I was in the process of setting up Dora the Explorer for my four-year-old so that I could make breakfast. But when Yahoo popped up on the screen, I paused. Then I said, “Look. There’s President Obama. He won a big award.”

My son said, “For what?” Then he pointed to an advertisement for Target — a boxing glove that punches images of the flu. He said, “Did Obama win for killing that stuff?”

I saw a teaching moment. I tried to think of something good. I said, “He won for being nice to people and reminding us all to be nice every day.”

The Nobel Prize Committee said something interesting about Obama’s award: “Only very rarely has a person to the same extent as Obama captured the world’s attention and given its people hope for a better future.”

And this, I think, is what good leaders do. They help us a see a future that we like, that we’re a part of, and that we can help create. In the case of Obama, his combination of strong values and intellect and charisma are mesmorizing to watch. And to me, his lack of BS in politics is almost as revolutionary as his skin color in politics. I love the whole package, and he makes me proud to be a US citizen. Read more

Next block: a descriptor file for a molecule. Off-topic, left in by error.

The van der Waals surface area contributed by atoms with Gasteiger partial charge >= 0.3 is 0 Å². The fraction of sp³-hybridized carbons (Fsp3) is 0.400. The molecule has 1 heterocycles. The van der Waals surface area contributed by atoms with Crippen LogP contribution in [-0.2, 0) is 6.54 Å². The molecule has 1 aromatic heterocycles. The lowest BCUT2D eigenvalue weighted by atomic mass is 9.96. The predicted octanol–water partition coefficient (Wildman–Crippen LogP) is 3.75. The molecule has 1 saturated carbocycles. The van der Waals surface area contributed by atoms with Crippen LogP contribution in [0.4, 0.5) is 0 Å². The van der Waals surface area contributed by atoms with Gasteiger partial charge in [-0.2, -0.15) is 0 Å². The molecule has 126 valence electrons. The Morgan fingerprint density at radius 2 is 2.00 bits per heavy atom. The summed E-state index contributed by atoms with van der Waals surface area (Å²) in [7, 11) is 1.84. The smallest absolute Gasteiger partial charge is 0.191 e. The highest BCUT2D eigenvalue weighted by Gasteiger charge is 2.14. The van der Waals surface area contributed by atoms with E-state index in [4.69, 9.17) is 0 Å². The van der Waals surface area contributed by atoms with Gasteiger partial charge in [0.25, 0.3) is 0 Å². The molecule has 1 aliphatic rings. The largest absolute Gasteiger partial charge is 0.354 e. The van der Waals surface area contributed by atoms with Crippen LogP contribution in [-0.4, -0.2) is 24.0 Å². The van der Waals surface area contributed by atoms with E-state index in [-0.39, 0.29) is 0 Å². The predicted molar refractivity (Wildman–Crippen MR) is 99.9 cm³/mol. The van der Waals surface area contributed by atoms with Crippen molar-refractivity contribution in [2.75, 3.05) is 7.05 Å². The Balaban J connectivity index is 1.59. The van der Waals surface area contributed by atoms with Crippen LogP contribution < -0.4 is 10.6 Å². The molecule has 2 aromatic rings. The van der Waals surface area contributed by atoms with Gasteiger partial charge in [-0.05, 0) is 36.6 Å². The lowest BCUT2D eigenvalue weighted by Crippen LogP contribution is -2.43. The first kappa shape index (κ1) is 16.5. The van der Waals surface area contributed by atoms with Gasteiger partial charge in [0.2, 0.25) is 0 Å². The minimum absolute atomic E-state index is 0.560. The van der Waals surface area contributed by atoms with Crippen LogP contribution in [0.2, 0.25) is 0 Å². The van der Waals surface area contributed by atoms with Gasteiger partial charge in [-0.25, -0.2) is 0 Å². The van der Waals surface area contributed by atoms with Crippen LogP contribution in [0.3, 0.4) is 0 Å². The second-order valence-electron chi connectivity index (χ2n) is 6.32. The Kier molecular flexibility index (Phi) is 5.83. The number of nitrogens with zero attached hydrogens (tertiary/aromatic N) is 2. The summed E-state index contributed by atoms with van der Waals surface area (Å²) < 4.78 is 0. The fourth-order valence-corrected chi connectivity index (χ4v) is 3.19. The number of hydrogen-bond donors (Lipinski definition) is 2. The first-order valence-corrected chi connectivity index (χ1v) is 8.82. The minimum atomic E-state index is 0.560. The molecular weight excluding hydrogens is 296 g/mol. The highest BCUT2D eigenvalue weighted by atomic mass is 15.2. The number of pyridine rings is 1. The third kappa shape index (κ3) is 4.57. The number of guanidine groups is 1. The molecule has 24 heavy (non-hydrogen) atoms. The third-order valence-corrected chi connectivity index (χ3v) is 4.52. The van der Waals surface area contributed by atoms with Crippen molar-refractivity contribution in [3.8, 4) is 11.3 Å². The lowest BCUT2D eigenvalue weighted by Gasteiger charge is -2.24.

Stop thinking that you are such an incredibly wide-ranging thinker with so many interests and insights that you cannot be pinned down to just one topic. The top bloggers are all wide-ranging thinkers. That’s why they are interesting. The more information and angles you can draw from, the more interesting your insights are.

I challenge you to think of a popular blogger who lacks focus on their blog.

In the history of writing, everything has a focus. It’s a contract you have with the reader. You stay within the bounds of the reader’s expectations, and if you do that, you can write surprises that seem to stray from your topic, and the reader stays with you. Because surprises are fun. But if there’s no contract because there is no focus, then there are no surprises. Every great piece of writing works this way.